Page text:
In my book, the best podcasts are reminiscent of two mid-1970s 12-year olds talking into their tape recorder about last night’s episode of The Six Million Dollar Man. (Yes, the 12-year-old sensibility lends itself best to such an enterprise; two 10-year olds, say, would just produce a cassette tape full of fart noises.) In short, they needn’t offer spellbinding journalistic examinations of a true crime, or feature the great Dolly Parton and her homespun wisdom. Instead, they can relatively lo-tech affairs that benefit most from hosts being steeped in arcane lore. They may just be a couple of guys (or a couple of gals) talking about their favorite old television show. Or they may be about music, food, movies, authors or the universality of embarrassing moments.
In a 2019 issue of the Journal of Broadcasting & Electronic Media, authors Lisa Perks, Ph.D., Jacob Turner, Ph.D., and Andrew Tollison, Ph.D. introduced their efforts at developing a Podcast Uses and Gratification Scale to better understand why people are drawn to podcasts and what they take away from them. After study, the authors determined that their findings “demonstrate that podcasts enable listeners to connect to the world and the people around them—on the listener’s own terms.” The right podcast can make the hearer feel as though they’re sitting around with a few friends that are similarly nerdy about the same esoteric topic, and available at a moment’s notice, day or night.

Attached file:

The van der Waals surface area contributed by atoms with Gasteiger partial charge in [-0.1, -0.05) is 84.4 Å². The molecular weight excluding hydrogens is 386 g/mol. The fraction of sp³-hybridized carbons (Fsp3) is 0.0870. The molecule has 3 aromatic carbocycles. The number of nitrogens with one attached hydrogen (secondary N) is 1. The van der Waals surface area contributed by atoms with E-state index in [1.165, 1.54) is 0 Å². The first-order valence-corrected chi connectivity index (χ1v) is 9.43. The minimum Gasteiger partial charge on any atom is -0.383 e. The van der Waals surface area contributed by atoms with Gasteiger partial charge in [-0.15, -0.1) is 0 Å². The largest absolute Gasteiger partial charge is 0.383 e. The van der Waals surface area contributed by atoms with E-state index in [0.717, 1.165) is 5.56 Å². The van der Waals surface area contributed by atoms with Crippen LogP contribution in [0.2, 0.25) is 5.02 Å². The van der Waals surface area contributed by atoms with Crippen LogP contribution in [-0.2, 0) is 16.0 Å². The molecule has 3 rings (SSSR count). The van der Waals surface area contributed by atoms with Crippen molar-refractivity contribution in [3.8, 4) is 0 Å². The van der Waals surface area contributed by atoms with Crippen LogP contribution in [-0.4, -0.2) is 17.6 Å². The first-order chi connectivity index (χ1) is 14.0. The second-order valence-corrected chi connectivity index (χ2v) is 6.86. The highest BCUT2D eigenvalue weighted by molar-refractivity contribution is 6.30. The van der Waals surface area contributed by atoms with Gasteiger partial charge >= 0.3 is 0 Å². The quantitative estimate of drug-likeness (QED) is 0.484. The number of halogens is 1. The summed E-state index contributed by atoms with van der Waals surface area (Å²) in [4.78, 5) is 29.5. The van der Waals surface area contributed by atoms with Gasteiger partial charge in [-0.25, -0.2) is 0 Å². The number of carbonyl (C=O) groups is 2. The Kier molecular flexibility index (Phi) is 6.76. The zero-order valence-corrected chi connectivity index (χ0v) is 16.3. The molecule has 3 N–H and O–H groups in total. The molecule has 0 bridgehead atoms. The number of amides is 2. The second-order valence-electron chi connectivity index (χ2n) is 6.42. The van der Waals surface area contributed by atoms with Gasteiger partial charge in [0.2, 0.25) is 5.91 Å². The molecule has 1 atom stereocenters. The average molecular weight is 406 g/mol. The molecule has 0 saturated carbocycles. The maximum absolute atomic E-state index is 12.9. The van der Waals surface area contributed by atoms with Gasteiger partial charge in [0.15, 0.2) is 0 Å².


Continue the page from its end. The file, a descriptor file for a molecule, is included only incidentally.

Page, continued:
The following are a few I have been known to recommend:
The Mortified Podcast. For those seeking schadenfreude this might be the place. Or, for anyone who has ever experienced adolescence, this might also be the place. From the site: “The Mortified Podcast features adults sharing the embarrassing things they wrote as kids, surprise celebrity guests, and interviews that pick up where the stage show ends.” Takeaway: Everyone has done futile and embarrassing things at some point in their past and most live to laugh about them, proving Bruce Springsteen’s immortal musical assertion, “someday we’ll look back on this and it will all seem funny.”